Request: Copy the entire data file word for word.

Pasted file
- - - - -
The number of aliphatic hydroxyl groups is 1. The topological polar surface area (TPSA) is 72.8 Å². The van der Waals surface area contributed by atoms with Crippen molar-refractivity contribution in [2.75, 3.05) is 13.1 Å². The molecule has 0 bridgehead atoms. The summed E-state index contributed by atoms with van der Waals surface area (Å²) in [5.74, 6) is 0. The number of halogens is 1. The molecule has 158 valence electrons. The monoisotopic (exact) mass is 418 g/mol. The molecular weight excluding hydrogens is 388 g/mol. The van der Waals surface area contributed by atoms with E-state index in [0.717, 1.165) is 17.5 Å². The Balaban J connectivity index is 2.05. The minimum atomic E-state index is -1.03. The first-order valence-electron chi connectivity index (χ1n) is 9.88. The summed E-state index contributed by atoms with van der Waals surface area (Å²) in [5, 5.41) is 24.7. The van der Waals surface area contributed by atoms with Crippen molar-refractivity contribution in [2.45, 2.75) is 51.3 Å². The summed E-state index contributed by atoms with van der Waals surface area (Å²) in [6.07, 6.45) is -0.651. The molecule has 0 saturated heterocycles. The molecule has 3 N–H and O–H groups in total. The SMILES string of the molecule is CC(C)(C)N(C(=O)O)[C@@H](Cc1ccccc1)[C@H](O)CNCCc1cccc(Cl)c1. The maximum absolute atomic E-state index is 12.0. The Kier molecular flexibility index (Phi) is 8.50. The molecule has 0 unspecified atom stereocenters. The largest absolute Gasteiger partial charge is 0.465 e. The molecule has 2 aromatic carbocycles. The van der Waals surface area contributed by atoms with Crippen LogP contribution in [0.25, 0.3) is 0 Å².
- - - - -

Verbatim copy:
The number of aliphatic hydroxyl groups is 1. The topological polar surface area (TPSA) is 72.8 Å². The van der Waals surface area contributed by atoms with Crippen molar-refractivity contribution in [2.75, 3.05) is 13.1 Å². The molecule has 0 bridgehead atoms. The summed E-state index contributed by atoms with van der Waals surface area (Å²) in [5.74, 6) is 0. The number of halogens is 1. The molecule has 158 valence electrons. The monoisotopic (exact) mass is 418 g/mol. The molecular weight excluding hydrogens is 388 g/mol. The van der Waals surface area contributed by atoms with E-state index in [0.717, 1.165) is 17.5 Å². The Balaban J connectivity index is 2.05. The minimum atomic E-state index is -1.03. The first-order valence-electron chi connectivity index (χ1n) is 9.88. The summed E-state index contributed by atoms with van der Waals surface area (Å²) in [5, 5.41) is 24.7. The van der Waals surface area contributed by atoms with Crippen molar-refractivity contribution in [2.45, 2.75) is 51.3 Å². The summed E-state index contributed by atoms with van der Waals surface area (Å²) in [6.07, 6.45) is -0.651. The molecule has 0 saturated heterocycles. The molecule has 3 N–H and O–H groups in total. The SMILES string of the molecule is CC(C)(C)N(C(=O)O)[C@@H](Cc1ccccc1)[C@H](O)CNCCc1cccc(Cl)c1. The maximum absolute atomic E-state index is 12.0. The Kier molecular flexibility index (Phi) is 8.50. The molecule has 0 unspecified atom stereocenters. The largest absolute Gasteiger partial charge is 0.465 e. The molecule has 2 aromatic carbocycles. The van der Waals surface area contributed by atoms with Crippen LogP contribution in [0.25, 0.3) is 0 Å².